About the interview room series

time to read 4 min | 688 words

The posts about our interviews seems to have strike a nerve in some people. So I thought I would respond here to all the comments at once.

Some stats about our hiring process:

  • We worked with 2 recruitment agencies, looking for a 5+ years experience in C#/.NET, Server Side work, OSS experience / NoSQL experience, multi threading, TCP/IP, REST…
  • We got 23 CVs to review, and did phone interviews for most of them.
  • We actually interviewed 9 candidates, had 3 potential hires and made an offer to 2 of them.

Unprofessional – I don’t know about you, but a large part of running a business is finding good people. And having people that are severely under qualified show up is a problem. In the same way that I talk about problems in code or silly patterns or horrible processes, the part about hiring people is just as important. I am quite careful about not giving away any details, but that is about it. I’ve had people comment that I am gloating. But nothing could be further from the truth, if anything, those are mournful posts. Because if that is the state of the industry…

Those are insulting questions – a few people said that they thought that the questions were insulting. Look at the numbers, we had two thirds of the people fail to answer them. I had a candidate with 13+ years of experience who looked quite promising get up and leave mid interview because the candidate couldn’t solve a string sort problem with full internet access. I had people submit code that made my eyes bleed.  And I think that people don’t understand something about those questions. The coding questions won’t get you hired. The coding questions are there to keep you from getting hired. The assumption is that you should be able to solve those questions blindfolded while dancing the cha-cha and typing with your left earlobe.

Due to the large number of people who can talk the talk but not walk the walk, I am assuming all candidates incompetent until proven otherwise. And yes, I absolutely agree that this is a sad state of affairs.

Those are not relevant questions – “In these days on the Internet, I'm not at all sure I do care someone knows how to sort a string.” Well, we are building databases, we actually care quite a lot about things like sorting. But leaving that aside, we don’t actually care how you do the sorting. Most candidate uses List<T>.Sort, and that was fine. But I think that the key point is, if you have internet access and an hour, and you can’t implement a sort algorithm, you don’t get to work here.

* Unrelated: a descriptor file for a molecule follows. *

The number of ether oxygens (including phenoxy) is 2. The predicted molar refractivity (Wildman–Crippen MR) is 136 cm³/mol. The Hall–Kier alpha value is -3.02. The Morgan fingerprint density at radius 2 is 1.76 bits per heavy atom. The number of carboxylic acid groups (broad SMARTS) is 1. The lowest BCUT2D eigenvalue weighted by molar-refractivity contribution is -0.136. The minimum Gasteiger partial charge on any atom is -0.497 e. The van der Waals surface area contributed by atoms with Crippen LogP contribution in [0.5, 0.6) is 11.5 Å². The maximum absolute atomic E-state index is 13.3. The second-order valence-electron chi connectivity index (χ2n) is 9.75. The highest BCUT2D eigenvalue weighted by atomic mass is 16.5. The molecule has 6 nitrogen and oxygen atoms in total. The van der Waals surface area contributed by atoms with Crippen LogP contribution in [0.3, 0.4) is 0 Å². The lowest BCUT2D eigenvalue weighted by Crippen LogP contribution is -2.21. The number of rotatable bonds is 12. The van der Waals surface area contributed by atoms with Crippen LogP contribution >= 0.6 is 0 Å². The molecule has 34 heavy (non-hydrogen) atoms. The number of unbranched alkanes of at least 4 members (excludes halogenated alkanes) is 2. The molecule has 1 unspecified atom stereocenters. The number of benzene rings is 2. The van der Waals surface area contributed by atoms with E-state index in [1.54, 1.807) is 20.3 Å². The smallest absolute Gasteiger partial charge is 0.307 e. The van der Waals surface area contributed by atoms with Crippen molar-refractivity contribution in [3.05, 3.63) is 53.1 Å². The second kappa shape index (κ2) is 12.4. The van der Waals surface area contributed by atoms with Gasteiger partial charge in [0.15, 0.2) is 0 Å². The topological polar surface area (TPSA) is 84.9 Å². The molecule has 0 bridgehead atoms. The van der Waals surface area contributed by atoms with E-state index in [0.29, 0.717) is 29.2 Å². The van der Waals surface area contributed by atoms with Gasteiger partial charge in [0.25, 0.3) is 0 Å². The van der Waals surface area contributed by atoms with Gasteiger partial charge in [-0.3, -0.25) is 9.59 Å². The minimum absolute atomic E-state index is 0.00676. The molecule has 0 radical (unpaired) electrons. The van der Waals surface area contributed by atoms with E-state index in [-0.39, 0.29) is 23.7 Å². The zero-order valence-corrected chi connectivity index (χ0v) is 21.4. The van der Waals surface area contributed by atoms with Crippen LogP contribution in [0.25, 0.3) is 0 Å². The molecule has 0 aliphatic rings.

You should be mentoring them, not discouraging them – I think that someone just missed a turn in the road to reality. I didn’t show up at a Teach Kids to Program and laughed at their inability to do three stars code. I was conducting interviews for a senior position. That meant that I was limiting candidates to 5+ years experience. Actually going through the interview process cost us. A lot. It effectively shut us down for a day or two, and took about three full days just to do the interviews.  There is a serious cost here.

And having people that are drastically unqualified show up and take our time is a very costly waste. Look at the number above. Out of 23 people, I posted about 3, because they crossed all the limits that I can think of. In contrast, we had a bunch of other people we talked to or even interviewed that didn’t make the cut for being potential hires. They weren’t bad by any means, but they just weren’t what we were looking for.

I am not sorry, if you don’t show up ready to answer stuff that a first year student should be able to, you are cheating. Certainly me, and probably yourself. At that point, I’m going to stop wasting my time and move on to more productive avenues.